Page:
At the SC10 Show in New Orleans on Wednesday morning I found myself as one of many conference attendees hustling down the uneven sidewalks on a surprisingly windy and cool day. Coffees in hand, we all managed to navigate the seemingly endless expanse of the convention center before the 8:30am start of the keynote session, featuring NVIDIA Chief Scientist Bill Dally’s insights on GPUs and the path to exascale.
Exascale supercomputers (those with roughly 1000x more computing capability than today’s fastest) will be critical to the advancement of science and industrial innovation this decade. But unless supercomputing architectures are designed more intelligently, these systems will require their own dedicated nuclear power plant to run them. Enter the GPU.
In order to reach exascale with a reasonable power budget a system must reach 50GFlops/Watt. Today GPU supercomputers can deliver 10% of this goal and CPU-only supercomputers just 1%. Assuming similar architectural and process advances occur for both GPUs and CPUs, GPUs will reach the exaflop goal by 2018. CPU systems will be only at 1/6th of the way to the exaflop finish line at that time.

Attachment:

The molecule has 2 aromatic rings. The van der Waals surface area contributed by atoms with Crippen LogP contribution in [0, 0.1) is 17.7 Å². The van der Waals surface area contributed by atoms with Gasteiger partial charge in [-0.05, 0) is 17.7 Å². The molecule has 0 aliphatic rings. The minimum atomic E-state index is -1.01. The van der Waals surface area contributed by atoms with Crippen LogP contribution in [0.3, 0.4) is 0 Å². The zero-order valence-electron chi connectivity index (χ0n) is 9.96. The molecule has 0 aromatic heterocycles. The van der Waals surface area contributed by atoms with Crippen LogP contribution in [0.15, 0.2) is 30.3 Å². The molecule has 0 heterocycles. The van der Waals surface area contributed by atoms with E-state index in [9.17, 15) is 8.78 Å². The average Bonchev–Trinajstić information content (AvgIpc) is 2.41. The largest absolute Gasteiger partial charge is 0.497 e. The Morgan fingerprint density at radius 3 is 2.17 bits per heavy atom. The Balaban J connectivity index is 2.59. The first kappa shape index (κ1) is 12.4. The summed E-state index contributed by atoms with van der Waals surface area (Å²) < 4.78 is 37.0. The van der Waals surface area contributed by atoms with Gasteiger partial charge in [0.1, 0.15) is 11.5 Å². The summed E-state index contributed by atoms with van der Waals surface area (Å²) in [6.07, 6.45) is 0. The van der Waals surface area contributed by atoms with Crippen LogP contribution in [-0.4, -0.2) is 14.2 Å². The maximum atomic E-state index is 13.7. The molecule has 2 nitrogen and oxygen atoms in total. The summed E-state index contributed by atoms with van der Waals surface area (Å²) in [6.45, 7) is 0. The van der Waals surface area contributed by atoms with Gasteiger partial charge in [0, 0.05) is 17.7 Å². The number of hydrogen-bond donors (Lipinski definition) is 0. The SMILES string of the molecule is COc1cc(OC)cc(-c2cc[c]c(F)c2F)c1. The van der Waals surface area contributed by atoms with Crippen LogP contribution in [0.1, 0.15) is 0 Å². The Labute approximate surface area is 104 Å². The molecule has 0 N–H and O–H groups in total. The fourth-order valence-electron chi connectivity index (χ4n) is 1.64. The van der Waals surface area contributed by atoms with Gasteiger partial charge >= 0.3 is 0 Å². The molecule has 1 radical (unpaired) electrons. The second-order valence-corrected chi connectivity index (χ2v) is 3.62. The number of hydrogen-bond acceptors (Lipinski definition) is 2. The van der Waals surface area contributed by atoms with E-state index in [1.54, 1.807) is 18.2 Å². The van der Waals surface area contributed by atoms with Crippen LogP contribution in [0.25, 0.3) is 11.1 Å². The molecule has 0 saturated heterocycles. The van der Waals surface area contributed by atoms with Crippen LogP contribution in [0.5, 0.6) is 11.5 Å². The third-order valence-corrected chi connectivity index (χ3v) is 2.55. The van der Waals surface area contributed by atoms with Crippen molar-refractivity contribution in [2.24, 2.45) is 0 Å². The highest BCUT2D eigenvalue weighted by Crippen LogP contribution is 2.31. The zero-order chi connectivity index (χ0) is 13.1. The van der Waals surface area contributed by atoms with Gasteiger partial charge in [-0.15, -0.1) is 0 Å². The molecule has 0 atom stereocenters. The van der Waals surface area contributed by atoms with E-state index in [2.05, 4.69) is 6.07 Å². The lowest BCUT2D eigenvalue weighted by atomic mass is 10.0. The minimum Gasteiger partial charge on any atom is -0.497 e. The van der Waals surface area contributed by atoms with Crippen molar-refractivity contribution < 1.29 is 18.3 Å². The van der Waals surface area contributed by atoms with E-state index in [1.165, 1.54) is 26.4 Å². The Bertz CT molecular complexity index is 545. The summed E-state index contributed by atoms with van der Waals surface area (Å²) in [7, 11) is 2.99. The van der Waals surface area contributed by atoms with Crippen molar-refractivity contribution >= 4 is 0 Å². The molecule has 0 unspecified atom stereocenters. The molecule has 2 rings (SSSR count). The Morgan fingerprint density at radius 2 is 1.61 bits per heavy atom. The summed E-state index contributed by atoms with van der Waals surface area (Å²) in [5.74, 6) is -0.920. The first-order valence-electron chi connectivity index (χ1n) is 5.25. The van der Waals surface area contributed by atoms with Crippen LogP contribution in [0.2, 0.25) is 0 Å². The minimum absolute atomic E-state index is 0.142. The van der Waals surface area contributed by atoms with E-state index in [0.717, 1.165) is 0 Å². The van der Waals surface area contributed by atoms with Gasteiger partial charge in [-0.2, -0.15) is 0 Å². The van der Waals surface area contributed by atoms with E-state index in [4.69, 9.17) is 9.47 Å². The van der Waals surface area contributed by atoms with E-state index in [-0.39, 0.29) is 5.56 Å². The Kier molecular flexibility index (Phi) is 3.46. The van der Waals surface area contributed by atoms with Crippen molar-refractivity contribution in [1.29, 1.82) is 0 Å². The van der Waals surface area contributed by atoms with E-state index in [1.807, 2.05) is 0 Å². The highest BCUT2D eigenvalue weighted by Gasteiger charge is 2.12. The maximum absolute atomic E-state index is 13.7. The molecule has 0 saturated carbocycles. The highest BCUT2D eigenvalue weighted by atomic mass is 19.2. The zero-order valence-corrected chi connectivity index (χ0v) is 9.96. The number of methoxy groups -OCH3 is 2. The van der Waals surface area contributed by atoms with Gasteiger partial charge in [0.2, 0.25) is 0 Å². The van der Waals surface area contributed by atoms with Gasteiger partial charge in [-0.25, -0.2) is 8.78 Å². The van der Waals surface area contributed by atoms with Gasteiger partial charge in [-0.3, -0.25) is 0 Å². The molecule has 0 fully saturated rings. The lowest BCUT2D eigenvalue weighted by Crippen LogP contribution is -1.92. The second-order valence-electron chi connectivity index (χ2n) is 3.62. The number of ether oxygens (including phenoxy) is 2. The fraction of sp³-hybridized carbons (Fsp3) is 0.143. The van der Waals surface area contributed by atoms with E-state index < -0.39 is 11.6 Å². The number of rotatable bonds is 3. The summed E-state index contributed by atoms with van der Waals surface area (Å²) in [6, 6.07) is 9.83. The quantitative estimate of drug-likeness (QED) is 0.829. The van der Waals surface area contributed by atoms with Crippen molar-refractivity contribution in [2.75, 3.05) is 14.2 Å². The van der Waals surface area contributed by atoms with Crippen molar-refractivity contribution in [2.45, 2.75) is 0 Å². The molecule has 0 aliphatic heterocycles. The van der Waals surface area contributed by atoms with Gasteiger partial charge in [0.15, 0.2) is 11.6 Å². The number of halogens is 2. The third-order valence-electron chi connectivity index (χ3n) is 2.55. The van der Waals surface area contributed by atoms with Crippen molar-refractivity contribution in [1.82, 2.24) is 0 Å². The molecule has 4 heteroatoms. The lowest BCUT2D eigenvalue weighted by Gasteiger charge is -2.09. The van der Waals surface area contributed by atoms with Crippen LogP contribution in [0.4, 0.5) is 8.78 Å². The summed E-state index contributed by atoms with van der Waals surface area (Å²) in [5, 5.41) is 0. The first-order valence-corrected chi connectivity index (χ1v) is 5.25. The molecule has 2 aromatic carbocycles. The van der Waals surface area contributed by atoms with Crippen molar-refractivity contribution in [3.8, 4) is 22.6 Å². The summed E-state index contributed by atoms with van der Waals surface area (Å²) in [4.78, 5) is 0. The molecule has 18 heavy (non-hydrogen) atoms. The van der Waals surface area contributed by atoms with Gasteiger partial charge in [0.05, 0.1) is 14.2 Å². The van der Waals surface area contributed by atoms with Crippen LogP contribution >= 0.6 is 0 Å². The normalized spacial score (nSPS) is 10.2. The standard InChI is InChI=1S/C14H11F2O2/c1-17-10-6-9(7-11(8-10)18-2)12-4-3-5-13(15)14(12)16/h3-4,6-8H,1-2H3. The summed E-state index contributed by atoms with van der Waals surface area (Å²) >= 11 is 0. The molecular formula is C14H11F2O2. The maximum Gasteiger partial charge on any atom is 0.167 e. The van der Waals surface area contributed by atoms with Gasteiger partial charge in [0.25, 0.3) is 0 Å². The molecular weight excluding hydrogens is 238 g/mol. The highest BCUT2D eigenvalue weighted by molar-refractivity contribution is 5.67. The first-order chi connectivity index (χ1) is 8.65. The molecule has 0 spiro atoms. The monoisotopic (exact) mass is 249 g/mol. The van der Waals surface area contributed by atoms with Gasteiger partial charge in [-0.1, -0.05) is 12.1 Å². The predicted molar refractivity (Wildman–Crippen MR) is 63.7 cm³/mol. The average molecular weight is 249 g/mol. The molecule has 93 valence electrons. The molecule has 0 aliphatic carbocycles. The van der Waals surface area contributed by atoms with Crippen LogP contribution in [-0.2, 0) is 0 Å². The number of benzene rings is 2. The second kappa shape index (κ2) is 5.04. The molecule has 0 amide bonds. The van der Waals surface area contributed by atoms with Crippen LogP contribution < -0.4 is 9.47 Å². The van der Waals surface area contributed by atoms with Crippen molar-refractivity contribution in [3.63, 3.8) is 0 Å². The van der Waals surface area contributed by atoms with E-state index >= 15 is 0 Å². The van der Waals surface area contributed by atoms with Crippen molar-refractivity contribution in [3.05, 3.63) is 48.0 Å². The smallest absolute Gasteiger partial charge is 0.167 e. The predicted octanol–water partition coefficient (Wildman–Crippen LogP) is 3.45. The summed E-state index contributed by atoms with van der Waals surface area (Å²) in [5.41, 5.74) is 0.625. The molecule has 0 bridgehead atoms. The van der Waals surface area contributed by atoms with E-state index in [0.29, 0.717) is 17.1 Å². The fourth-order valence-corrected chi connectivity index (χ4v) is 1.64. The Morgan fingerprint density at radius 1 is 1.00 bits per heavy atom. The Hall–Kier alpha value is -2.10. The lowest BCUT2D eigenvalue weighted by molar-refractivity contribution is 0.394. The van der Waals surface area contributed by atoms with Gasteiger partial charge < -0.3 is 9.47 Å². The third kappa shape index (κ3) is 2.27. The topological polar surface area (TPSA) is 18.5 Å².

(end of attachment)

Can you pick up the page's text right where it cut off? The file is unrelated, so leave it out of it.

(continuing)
Bill envisions that by 2018, GPU exascale systems could be housed in about 400 server cabinets (comparable to the largest supercomputers today) and will solve incredibly complex problems in computational research.
Check out Steve Keckler’s blog about this on the ACM.org site.
Or some press coverage of Bill’s SC’10 talk.